Donate to Hurricane Recovery

DHHS Receives Results from Blood and Urine Testing of 30 Residents Near Fayetteville Works Site

Raleigh

The North Carolina Department of Health and Human Services today announced that it has received results from blood and urine samples of 30 people living near Chemours’ Fayetteville Works facility who rely on well water and were evaluated for the presence of GenX and 16 other per- and polyfluoroalkyl substances, also referred to as PFAS.
 
The sampling and testing process was a joint effort between DHHS, the federal Centers for Disease Control and Prevention and the Bladen and Cumberland county health departments. Results, which were shared with participants late last week, showed the following: 

  • GenX was not detected in any of the blood and urine samples. 
  • One PFAS was detected in one participant’s urine sample at close to the lowest level able to be detected; otherwise PFAS were not detected in urine samples. 
  • Nine of 17 PFAS tested for were detected in blood samples of at least one of the 30 participants. The other eight were not detected in any of the blood samples. Four PFAS were detected in blood samples from all participants (PFHxS, n-PFOA, Sm-PFOS and n-PFOS). 
  • The median, or midpoint, detection levels of two PFAS (PFHxS and n-PFOS) in blood samples of the 30 participants was higher than the median found in the U.S. population for those PFAS. Most PFAS were either not detected in blood or were detected at levels similar to available U.S. population levels. 

These findings cannot tell people where or how they were exposed to PFAS, which are a large group of man-made chemicals that have been used in industry and consumer products worldwide since the 1950s. They have been used to make carpets, clothing, fabrics for furniture, paper packaging for food and other materials (e.g., cookware) that are resistant to water, grease or stains. They are also used for firefighting at airfields and in many industrial processes.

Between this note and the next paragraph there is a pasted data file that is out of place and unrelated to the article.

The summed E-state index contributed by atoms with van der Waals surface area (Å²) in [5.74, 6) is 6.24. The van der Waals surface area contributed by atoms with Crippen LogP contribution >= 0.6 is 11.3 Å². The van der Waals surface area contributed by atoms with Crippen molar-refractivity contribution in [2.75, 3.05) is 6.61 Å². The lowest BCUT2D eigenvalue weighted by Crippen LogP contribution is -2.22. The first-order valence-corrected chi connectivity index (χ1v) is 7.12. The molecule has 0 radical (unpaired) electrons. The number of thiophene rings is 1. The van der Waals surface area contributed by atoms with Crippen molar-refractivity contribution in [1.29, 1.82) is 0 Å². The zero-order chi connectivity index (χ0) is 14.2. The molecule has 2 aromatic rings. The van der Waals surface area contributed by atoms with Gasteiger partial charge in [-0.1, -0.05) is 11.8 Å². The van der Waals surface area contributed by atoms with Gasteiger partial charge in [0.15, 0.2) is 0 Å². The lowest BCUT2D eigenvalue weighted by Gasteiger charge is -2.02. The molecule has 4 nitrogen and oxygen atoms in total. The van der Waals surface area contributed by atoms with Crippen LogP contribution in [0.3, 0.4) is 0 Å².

Scientists do not fully understand the cumulative health effects of human exposure to PFAS. It is not yet known what levels of PFAS in the body may be safe or unsafe, and this testing was not meant to determine if GenX or other PFAS are associated with any specific health effects. However, the testing may help health officials better understand exposures in North Carolina and could inform future human health studies.

DHHS originally announced the testing in July, and around the same time, health officials began calling selected residents near the Fayetteville Works site to invite them to participate. Residents with private wells that had the highest detections of GenX during the sampling were invited to participate. Participation was limited to 30 people due to CDC testing capacity. Each household could have no more than one adult participant and one child participant (12-17 years old).
 
A generic version of the letter sent to participants, which includes a summary of results, is available here.
 
A fact sheet with more information about PFAS is available here, and a fact sheet with more information about GenX is available here.
 
It is important to note that finished water from municipal water systems sourcing from the Cape Fear River downstream of the Fayetteville Works site has been tested for a variety of PFAS, including GenX, PFOS and PFOA, since June 2017. Levels of these three compounds in finished municipal water remain below the Environmental Protection Agency’s combined lifetime health advisory level for PFOA and PFOS and the DHHS provisional drinking water health goal for GenX.

This press release is related to: